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NOT FOR the first time, a brief news item has a lot more interest lurking beneath its few paragraphs. The item, appearing on CBS New York, September 6, 2014 (http://goo.gl/epXRAq), noted that Picasso’s Le Tricorne tapestry was going to be relocated because of wall renovations in New York City’s Four Seasons restaurant.
A little research suggests a controversy between art and commerce (but is it really?). There’s perhaps less than accurate reporting of the tapestry’s placement (with a good story attached) and some fascinating insights into the utility of art.
Picasso painted the water color as a theater curtain for Manuel de Falla’s ballet El Sombrero de Tres Picos (The Three-Cornered Hat) staged by Serge Diaghilev’s Ballet Russes in 1919. The artist designed sets and costumes for this production as well. It’s said Picasso wore slippers while he walked across the 19 x 20-ft. surface during its Covent Garden, London, painting.
Diaghilev was a character larger than life, indeed, larger than Le Tricorne. (See http://wp.me/p2ETap-2iG for a fictional counterpart, impresario Vladimir Stroganoff in the Brahms and Simon mysteries.) During one of the Ballet Russes’ not infrequent cash crises, Diaghilev cut out the center of Le Tricorne and sold this bullfight portion to a Swiss art collector.
The work, even with its patched center section, is considered Picasso’s supreme theatrical achievement. He also designed productions of Eric Satie’s Parade, 1917, and Mercure, 1924; Igor Stravinsky’s Pulcinella, 1920; Oedipus Tyrannus by Sophocles, 1947; and Arthur Honegger’s Icare, 1962.
An essay in Art and the Stage in the 20th Century observes that “Stravinsky, distrustful and skeptical by nature, conceded Picasso had ‘an exceptional feeling for the theater.’ ”
Robert Lepage (whose stunning Ring Cycle at the Metropolitan Opera, 2012- 2013, was not without its own controversy) cited Picasso’s influence on theater: “As Picasso said, art lies in order to speak the truth more clearly.”
And so, apparently, can the news lie for a better story. Several reports implied that diners at New York’s famed Four Seasons restaurant would no longer be able to enjoy their steaks while admiring Picasso’s work.
The fact is, they never could. Ever since its installation in 1959, Le Tricorne has resided in what came to be known as Picasso’s Alley, a hall in the city’s Seagram Building that leads to the Four Seasons dining rooms. The work is not visible to diners.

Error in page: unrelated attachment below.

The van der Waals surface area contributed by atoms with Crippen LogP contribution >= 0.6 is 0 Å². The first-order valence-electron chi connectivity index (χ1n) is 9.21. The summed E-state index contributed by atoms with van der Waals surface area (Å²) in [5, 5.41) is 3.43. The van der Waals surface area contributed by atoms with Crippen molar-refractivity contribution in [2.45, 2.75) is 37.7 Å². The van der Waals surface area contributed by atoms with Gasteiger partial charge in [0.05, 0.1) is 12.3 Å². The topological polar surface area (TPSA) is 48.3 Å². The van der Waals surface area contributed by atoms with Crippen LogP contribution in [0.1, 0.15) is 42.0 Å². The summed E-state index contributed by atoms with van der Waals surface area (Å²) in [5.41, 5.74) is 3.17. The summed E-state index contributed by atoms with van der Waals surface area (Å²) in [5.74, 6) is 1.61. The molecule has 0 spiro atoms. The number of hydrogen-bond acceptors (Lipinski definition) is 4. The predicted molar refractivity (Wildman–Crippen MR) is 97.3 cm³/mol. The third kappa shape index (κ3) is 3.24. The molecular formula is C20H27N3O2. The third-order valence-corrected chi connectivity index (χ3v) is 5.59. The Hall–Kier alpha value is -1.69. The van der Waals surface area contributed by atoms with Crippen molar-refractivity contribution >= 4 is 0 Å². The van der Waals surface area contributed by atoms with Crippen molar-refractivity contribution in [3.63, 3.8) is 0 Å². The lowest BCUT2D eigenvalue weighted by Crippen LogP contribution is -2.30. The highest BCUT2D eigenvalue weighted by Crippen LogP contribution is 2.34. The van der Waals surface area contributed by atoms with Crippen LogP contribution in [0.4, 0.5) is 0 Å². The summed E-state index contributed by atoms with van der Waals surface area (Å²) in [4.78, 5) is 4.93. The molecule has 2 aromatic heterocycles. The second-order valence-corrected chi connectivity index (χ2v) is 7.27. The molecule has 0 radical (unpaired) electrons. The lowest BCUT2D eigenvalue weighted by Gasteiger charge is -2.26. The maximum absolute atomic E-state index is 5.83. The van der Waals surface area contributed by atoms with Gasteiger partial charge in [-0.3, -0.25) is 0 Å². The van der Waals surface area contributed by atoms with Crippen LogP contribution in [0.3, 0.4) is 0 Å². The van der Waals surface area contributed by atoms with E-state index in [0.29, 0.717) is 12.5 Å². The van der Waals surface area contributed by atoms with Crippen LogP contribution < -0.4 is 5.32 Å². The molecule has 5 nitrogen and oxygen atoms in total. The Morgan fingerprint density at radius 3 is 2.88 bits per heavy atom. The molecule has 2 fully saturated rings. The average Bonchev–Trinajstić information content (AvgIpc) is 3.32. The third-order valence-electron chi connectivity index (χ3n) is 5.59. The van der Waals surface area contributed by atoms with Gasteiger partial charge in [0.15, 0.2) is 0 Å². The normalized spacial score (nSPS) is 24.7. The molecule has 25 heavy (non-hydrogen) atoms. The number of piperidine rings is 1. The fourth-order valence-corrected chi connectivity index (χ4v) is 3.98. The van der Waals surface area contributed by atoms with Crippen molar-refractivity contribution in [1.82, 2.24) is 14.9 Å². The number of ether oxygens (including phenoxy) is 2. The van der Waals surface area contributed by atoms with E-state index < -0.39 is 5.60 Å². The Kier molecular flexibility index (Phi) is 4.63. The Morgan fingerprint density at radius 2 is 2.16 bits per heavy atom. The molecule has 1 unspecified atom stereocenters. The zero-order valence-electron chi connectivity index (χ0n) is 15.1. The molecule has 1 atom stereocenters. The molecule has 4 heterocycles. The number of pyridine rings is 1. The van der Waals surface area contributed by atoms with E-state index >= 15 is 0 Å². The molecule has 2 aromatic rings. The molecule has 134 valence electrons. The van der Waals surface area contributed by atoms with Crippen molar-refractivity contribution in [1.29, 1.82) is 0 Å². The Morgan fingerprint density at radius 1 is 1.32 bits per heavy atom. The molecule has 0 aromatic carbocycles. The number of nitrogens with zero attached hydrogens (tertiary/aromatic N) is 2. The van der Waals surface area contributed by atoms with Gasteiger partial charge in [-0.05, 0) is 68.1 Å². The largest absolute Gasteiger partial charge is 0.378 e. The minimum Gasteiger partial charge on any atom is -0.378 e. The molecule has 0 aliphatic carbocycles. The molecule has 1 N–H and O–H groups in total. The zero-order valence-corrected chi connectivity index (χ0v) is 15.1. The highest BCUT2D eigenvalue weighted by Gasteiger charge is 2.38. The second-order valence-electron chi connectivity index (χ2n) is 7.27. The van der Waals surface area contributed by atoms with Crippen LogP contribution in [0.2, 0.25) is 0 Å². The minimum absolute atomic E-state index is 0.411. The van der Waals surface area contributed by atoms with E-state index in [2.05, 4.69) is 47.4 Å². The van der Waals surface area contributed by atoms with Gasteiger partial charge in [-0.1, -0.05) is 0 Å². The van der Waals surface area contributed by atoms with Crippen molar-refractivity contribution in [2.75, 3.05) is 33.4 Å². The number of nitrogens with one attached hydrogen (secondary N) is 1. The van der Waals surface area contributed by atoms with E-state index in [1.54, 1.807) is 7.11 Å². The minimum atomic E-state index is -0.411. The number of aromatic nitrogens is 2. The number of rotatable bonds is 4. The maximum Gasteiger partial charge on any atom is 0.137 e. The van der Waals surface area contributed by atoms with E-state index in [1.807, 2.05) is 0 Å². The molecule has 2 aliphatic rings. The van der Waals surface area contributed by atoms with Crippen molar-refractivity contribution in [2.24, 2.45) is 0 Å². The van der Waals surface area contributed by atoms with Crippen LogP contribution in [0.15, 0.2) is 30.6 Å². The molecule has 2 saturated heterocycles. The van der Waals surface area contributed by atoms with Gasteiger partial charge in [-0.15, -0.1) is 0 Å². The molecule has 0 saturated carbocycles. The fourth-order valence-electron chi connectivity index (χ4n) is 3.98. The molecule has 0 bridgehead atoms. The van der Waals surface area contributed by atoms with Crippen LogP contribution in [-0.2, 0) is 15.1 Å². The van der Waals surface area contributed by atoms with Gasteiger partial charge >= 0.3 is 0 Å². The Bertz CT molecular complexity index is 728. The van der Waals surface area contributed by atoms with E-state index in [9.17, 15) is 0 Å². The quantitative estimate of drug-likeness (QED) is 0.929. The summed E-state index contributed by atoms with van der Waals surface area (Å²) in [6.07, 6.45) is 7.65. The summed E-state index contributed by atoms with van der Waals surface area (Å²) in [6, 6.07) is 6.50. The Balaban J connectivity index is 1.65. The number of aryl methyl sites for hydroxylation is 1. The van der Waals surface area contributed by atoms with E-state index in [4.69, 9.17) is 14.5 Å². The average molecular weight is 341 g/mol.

The back story: Phyllis Lambert, philanthropist and Seagram heiress, had a hand in the 1957 acquisition of Le Tricorne. “At first we considered the dining room,” she said, “but the curtain shows two horses dragging a dead bull out of a ring and that didn’t seem like the right image for a roomful of people eating steak.”
To some, the removal of Le Tricorne for building renovation is old news. The Seagram Building is owned by RFR Holding, and RFR’s Aby Rosen knew that a weakness in the wall structure of Picasso Alley needed attention. Back in February 2014, a New York court ruled in favor of the New York Landmarks Conservancy in delaying movement of Le Tricorne. This was based on the work’s fragility, apparently ignoring the possibility of a wall failure taking Le Tricorne with it.
Adding to the controversy, RFR’s Rosen referred to the Picasso as merely shmatte, Yiddish for “a rag.”
Was this simply rude commerce versus high art?
Not exactly, because Rosen is a noted collector of modern and contemporary art. Indeed, he’s the chairman of the New York State Council on the Arts.
In time, Le Tricorne will be on display at the New-York Historical Society. Its removal started Sunday, September 7, shortly after 12 a.m. Eastern Time. The painting was rolled into a foam-covered cardboard tube, 20 ft. long and 2 ft. in diameter, riding in a specially built steel cradle. It’s being trucked to the Williamstown Art Conservation Centre in Massachusetts for cleaning and repair.
RFR is picking up the bill. ds
© Dennis Simanaitis, SimanaitisSays.com, 2014